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2 Questions on Nanopart Assembly

brettl writes "Following a discussion with nanodot users last week, I have some specific questions about the creation of nanoscale components that would have to be synthesized to create a nanofactory. I would like to use the example of Drexler's diamandoid bearing."

brettl continues:

Question 1: How will the partially assembled bearing be held in a fixed position in order to add atoms to it? Would a "velcro floor" of atoms that form less powerful bonds be used while assembly is taking place?

Question 2: Is there a reason why a "printer approach" would not be ideal? I'm thinking of a nanoscale version of the modified inkjets that are being tested for synthetic organ construction. Aren't those adding a layer to a 3 dimensional object? Isn't this (admittedly at smaller scale w/ greater accuracy) what nanotech is looking to do?

Please share your views on these AND/OR whether this seems the appropriate forum for these newbie questions.

2 Responses to “2 Questions on Nanopart Assembly”

  1. brettl Says:

    Never Mind on Question 2

    I see that I'm only about 5 years behind the times on that particular idea…Amazing what you can find on Foresight.

  2. RobertBradbury Says:

    Thoughts on questions

    Yes, one could probably use weaker bonding (e.g. hydrogen bonding which is most common in biology) to hold a nanopart in place while forming new covalent bonds. It may be a question of how many hydrogen bonds you can establish and how many atoms you are attempting to add at the same time. But applying atoms (or small molecules) should not exert much force on the part, so the number of hydrogen bonds per atom being applied can probably be kept low. Alternatively, if one is using a biological model to add atoms or molecules (like the ribosome or DNA polymerase) the enzyme tends to be much larger and generally encases the molecules being dealt with. Perhaps the best example of the type of binding you are describing is the MHC proteins in the cells that bind sequences of amino acids (perhaps averaging 10 amino acids long) so they can be presented to T-cells for scanning (to recognize foreign substances within the cells). My immunology professor used a hotdog on a grill analogy to explain this — I've always thought that was good.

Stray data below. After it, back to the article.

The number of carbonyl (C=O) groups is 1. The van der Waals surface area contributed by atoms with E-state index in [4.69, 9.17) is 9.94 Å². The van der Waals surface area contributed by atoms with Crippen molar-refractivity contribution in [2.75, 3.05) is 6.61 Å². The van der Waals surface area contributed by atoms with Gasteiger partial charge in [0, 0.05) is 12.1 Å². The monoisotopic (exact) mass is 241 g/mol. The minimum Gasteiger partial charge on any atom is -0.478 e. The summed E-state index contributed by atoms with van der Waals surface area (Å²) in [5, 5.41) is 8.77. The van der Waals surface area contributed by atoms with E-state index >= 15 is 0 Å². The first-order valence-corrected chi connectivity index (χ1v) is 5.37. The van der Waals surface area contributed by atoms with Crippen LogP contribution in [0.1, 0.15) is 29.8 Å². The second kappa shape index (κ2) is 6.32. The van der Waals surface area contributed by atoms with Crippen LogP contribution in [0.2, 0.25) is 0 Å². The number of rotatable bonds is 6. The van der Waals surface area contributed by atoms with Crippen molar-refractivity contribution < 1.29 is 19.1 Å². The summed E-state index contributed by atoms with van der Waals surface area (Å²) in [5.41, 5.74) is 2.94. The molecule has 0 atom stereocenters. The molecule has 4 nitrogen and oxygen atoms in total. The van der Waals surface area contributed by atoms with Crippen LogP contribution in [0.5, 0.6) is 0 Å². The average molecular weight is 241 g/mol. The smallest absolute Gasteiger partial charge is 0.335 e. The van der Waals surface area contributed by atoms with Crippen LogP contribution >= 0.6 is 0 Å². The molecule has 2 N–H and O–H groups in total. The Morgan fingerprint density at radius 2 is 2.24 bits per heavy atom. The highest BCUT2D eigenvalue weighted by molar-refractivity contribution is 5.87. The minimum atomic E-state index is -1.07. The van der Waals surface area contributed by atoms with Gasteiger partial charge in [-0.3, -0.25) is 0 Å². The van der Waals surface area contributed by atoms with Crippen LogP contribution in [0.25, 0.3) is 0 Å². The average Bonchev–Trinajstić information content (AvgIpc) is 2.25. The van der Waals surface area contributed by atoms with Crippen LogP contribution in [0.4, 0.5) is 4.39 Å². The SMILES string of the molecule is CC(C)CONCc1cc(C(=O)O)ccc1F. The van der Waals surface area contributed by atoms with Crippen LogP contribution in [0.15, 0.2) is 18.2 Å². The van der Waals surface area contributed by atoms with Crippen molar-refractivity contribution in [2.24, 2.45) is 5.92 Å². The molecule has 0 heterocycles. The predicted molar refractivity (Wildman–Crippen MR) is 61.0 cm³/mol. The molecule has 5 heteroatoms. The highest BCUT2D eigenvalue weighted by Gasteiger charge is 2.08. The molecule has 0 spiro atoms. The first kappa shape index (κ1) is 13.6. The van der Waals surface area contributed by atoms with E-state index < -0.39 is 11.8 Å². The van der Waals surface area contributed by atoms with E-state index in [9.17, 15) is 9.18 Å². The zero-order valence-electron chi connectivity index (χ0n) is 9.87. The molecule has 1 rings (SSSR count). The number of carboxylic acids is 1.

With regard to question 2, I believe that both Northwestern and Stanford have worked on parallel systems (NW with its dip-pen and Stanford with parallel AFM/STM). There are probably several other groups that I'm unaware of.

    As far as I'm concerned its fine to ask such questions. You might however get a faster answer from Google. The trick is to know how to ask the question (for example to check my memory I just Googled on Northwestern and NanoInk).

    Robert

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